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Environment and Energy

San Luis Obispo expands greenbelt with new property

Oak House/City of San Luis Obispo
The addition of the La Cuesta Ranch property adds 266 acres to the city's greenbelt.

The City of San Luis Obispo recently acquired more than 250 acres of open space. The added property is located in the northern portion of the city’s greenbelt, within the Cuesta Canyon area. The open space property has been part of a deal about five years in the making.

The land is part of the Miossi Brothers' La Cuesta Ranch, and the Miossi family has owned it since 1917. City officials have been working with the Miossis seeking the best ways to approach conservation of the property, located at the headwaters of San Luis Obispo Creek. 

“This acquisition of 266 acres is really the first phase,” said Bob Hill, interim deputy director of the San Luis Obispo Office of Sustainability. "We will be sitting down with them soon and talking about phase two, which is anticipated to be a conservation easement for most of the balance of the ranch.”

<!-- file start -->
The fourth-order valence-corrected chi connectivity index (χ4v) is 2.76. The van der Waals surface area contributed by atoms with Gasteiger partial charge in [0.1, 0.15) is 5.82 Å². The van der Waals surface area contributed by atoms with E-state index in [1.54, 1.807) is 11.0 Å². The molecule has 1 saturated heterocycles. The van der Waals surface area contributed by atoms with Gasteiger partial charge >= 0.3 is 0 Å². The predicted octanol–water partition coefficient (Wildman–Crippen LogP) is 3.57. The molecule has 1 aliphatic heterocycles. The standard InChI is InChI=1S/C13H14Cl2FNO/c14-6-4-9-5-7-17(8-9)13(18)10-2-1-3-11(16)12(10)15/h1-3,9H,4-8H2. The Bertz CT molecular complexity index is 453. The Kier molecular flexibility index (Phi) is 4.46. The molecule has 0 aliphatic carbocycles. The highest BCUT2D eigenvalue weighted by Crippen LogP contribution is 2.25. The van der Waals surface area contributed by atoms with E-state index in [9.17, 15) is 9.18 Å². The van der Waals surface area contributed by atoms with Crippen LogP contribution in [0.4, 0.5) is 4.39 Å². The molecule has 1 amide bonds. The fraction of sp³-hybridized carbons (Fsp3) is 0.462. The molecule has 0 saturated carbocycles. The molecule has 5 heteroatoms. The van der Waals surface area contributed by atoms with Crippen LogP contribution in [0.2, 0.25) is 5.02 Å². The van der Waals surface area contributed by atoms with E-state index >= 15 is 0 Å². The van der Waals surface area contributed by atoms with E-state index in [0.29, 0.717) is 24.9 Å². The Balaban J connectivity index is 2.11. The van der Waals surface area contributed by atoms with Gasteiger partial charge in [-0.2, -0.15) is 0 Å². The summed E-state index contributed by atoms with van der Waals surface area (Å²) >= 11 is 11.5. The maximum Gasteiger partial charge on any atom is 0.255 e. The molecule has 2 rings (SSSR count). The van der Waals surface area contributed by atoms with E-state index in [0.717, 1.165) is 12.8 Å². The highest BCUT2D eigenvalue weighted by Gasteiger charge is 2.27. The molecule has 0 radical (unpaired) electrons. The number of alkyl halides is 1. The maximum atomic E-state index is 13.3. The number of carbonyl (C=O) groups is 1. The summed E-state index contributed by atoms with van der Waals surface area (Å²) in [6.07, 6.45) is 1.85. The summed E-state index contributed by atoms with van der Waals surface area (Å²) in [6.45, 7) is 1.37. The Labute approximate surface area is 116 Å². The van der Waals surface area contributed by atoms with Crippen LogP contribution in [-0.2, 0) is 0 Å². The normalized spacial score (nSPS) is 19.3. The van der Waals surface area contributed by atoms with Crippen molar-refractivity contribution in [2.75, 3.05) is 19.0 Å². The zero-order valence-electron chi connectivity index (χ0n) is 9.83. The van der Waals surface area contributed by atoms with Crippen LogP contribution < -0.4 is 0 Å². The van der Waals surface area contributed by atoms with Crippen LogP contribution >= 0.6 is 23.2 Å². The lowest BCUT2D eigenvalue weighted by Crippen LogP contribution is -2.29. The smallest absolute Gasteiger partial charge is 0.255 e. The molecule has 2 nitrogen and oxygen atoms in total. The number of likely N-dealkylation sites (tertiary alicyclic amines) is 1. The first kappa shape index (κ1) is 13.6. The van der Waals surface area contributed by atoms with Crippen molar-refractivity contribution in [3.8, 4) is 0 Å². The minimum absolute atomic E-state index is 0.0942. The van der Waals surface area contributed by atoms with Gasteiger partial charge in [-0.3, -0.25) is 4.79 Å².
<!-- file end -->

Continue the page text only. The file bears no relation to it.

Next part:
The move was approved by the city council back in September. But it took about a month for staff to get the funds together. This new land is valued at about $1.3 million dollars. The city will spend about a million and the rest will come with a grant from the State of California’s Habitat Conservation Fund and a $100,000 gift from the Forbes family.

Although the sale has gone through, it will be a while before the public can go out and run, hike and bird watch in this new open space.

“We really want to understand what natural resources are out there in terms of flora and fauna,” Hill said. "Then we’ll also need to do a lot of the normal protective elements that we have in our city open space properties, such as fencing, gates, signage and informational kiosks that help folks know where to go and how to stay safe out there.”

Hill said San Luis Obispo now owns about 4,000 acres of open space, includng the new 266-acre purchase. This is in addition to another 3,500 acres of permanent conservation and open space easements—for a total of 7,500 acres in conservation status within the greenbelt.

The new open space property is expected to open to the public in 2019.

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